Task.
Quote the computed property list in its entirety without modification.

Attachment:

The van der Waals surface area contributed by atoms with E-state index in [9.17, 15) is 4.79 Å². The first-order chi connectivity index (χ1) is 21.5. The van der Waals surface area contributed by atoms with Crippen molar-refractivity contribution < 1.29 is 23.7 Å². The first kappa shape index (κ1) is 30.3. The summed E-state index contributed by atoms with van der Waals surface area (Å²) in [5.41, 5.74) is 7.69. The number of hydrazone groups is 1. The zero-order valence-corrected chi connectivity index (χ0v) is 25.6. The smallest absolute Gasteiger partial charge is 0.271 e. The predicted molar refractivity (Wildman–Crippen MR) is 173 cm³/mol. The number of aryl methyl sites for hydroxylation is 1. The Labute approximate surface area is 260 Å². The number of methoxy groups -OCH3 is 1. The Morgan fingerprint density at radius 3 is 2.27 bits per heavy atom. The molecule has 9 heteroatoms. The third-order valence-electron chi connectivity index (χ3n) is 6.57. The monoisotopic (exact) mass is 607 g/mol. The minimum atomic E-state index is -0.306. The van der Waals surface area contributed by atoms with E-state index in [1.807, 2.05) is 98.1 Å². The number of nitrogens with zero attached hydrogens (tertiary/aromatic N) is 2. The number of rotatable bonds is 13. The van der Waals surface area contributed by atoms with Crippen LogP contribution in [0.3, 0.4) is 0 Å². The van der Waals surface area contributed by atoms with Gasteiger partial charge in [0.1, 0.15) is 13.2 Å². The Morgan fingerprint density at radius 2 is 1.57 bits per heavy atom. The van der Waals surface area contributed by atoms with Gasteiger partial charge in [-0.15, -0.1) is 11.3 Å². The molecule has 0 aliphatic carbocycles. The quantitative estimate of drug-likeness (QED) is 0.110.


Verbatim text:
The van der Waals surface area contributed by atoms with E-state index in [9.17, 15) is 4.79 Å². The first-order chi connectivity index (χ1) is 21.5. The van der Waals surface area contributed by atoms with Crippen molar-refractivity contribution < 1.29 is 23.7 Å². The first kappa shape index (κ1) is 30.3. The summed E-state index contributed by atoms with van der Waals surface area (Å²) in [5.41, 5.74) is 7.69. The number of hydrazone groups is 1. The zero-order valence-corrected chi connectivity index (χ0v) is 25.6. The smallest absolute Gasteiger partial charge is 0.271 e. The predicted molar refractivity (Wildman–Crippen MR) is 173 cm³/mol. The number of aryl methyl sites for hydroxylation is 1. The Labute approximate surface area is 260 Å². The number of methoxy groups -OCH3 is 1. The Morgan fingerprint density at radius 3 is 2.27 bits per heavy atom. The molecule has 9 heteroatoms. The third-order valence-electron chi connectivity index (χ3n) is 6.57. The monoisotopic (exact) mass is 607 g/mol. The minimum atomic E-state index is -0.306. The van der Waals surface area contributed by atoms with E-state index in [1.807, 2.05) is 98.1 Å². The number of nitrogens with zero attached hydrogens (tertiary/aromatic N) is 2. The number of rotatable bonds is 13. The van der Waals surface area contributed by atoms with Crippen LogP contribution in [0.3, 0.4) is 0 Å². The van der Waals surface area contributed by atoms with Gasteiger partial charge in [0.1, 0.15) is 13.2 Å². The Morgan fingerprint density at radius 2 is 1.57 bits per heavy atom. The van der Waals surface area contributed by atoms with Gasteiger partial charge in [-0.15, -0.1) is 11.3 Å². The molecule has 0 aliphatic carbocycles. The quantitative estimate of drug-likeness (QED) is 0.110.